• in Telinga, mridu-maruvamu 

Origanum majorana L. 

Zorn, J., Oskamp,  - 1796
 This is the species usually present in the herb-garden. It is supposed to be the amaracus of Pliny, who speaks of it as cultivated.  It is also the marjorana of Albertus Magnus  in the thirteenth century, and is mentioned as cultivated in the early botanies. 

Its modern culture is quite extended, and at Bombay it is considered sacred to Siva and Vishnu. It is said to have reached Britain in 1573, and was a well-known inmate in American gardens in 1806. 

 Sweet marjoram, knotted marjoram, or annual marjoram is called
  • in France, marjolaine a coquille 
  • in Germany, majoran, franzosischer majoran ;
  • in Flanders and Holland, marjolijn;
  • in Italy, maggiorana ;
  • in Spain, mejorana, almoraduj ;
  • in Portugal, manjerona ;
  • in Norway, merian ;
  • in Greece, masouran, mantziourana ;
  • in Egypt and Yemen, mardakusj;
  • in Hindustani, marzanjosh, marwa, nazbo;
  • in Arabic, mirzunjoosh, marda- kusch;
  • in the Deccan, murwa ;
  • in Tamil, marroo;
  • in the Mauritius, marjolaine
Flora Graeca - 1826

Origanum onites L. 

Pliny speaks of this species as called onitin or prasion in the first century, but its introduction to Britain is said to have taken place in 1759. 
It was in American gardens in 1806, but does not appear to have been much cultivated, although recorded by Burr in 1863.

Its name does not now occur in our seed-lists, as it is inferior to the preceding variety. This species has been called pot marjoram, a name which has been applied to the O. vulgare.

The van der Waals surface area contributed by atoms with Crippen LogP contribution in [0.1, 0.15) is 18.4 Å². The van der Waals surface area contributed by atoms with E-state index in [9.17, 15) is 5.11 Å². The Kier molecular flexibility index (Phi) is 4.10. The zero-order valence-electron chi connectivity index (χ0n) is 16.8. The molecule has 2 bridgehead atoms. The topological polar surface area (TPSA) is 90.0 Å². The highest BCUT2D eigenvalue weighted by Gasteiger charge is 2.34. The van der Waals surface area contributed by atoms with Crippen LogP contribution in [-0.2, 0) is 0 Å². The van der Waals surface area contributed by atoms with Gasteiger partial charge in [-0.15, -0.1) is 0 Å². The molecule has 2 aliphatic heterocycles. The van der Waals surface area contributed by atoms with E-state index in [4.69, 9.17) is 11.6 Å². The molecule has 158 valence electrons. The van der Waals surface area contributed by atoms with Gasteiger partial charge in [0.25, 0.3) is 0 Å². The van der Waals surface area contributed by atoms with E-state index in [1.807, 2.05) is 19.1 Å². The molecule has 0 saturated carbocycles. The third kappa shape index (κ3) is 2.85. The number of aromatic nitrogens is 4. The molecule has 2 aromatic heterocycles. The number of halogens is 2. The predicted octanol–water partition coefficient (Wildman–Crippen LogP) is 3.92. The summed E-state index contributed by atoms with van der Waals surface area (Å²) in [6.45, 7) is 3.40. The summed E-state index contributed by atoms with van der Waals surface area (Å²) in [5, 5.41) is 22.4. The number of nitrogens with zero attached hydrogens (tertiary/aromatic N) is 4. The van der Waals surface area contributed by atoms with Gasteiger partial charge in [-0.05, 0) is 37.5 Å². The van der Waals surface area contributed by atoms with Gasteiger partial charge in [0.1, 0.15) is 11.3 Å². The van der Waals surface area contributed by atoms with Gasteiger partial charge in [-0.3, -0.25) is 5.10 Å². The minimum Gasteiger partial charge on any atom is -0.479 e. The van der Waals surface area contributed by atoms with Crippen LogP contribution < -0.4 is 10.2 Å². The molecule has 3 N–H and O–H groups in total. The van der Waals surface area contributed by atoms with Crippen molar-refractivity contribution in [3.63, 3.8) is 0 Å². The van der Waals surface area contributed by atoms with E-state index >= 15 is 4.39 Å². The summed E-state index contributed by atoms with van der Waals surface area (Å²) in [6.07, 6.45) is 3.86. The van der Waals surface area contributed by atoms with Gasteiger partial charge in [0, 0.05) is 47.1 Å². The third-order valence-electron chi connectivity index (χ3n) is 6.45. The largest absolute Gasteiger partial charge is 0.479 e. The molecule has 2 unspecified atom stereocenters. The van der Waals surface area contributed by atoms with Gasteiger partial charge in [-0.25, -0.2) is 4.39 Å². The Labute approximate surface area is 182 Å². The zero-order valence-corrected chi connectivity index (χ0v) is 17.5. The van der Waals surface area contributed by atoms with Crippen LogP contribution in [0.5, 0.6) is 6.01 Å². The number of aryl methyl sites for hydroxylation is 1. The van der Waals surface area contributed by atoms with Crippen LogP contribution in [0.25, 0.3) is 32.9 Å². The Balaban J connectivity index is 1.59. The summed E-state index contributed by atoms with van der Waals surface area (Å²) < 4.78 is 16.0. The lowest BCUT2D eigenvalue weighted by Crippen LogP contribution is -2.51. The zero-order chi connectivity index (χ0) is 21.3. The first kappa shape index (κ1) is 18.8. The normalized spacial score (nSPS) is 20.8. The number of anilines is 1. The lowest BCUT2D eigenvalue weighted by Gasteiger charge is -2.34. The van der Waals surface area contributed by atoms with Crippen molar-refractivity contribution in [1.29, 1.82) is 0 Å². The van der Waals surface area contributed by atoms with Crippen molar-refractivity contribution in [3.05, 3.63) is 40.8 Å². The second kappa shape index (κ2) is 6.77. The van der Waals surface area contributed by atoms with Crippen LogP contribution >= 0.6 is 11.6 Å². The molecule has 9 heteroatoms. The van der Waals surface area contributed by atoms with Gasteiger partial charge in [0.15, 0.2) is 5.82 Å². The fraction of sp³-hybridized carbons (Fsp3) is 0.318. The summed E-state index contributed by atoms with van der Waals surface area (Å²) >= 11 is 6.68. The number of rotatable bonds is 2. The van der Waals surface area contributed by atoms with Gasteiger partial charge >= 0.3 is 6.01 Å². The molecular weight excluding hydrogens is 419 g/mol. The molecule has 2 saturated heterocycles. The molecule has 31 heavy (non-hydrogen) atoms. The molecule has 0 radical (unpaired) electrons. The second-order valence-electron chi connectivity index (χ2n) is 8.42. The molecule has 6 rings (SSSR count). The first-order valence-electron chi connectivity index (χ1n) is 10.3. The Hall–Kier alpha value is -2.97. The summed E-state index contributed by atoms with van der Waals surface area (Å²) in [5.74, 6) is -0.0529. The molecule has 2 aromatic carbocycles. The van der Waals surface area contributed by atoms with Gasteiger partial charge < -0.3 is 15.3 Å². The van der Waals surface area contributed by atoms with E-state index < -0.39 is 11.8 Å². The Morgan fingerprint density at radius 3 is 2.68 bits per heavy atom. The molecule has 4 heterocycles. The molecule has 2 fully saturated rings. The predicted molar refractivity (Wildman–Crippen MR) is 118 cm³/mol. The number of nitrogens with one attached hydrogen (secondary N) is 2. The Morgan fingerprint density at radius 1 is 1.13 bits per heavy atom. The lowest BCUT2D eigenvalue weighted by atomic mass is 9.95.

Origanum heracleoticum L.

 This species has been identified with the Cunila gallinacea of Pliny.

It is mentioned in the early botanies, and is said to have reached England in 1640, and is recorded in American gardens in 1806. It finds mention by Burr in 1863, but seems now to have disappeared from our seed-lists.

 It is frequently mentioned by early garden writers under the name of winter sweet marjoram, and has a variegated variety.

Sweet Potato. Convolvulus batatas L. 

This widely distributed cultivated plant, originally of South and Central America, had developed many varieties at the period of its discovery by Columbus. Peter Martyr in his second decade, written about 1514, mentions batatas as cultivated in Honduras, and in his third decade he gives the names of nine varieties. 

 In 1526 Oviedo not only mentions sweet potatoes in the West Indies, but says they have often been carried to Spain, and that he had carried them himself to Avila, in Castile.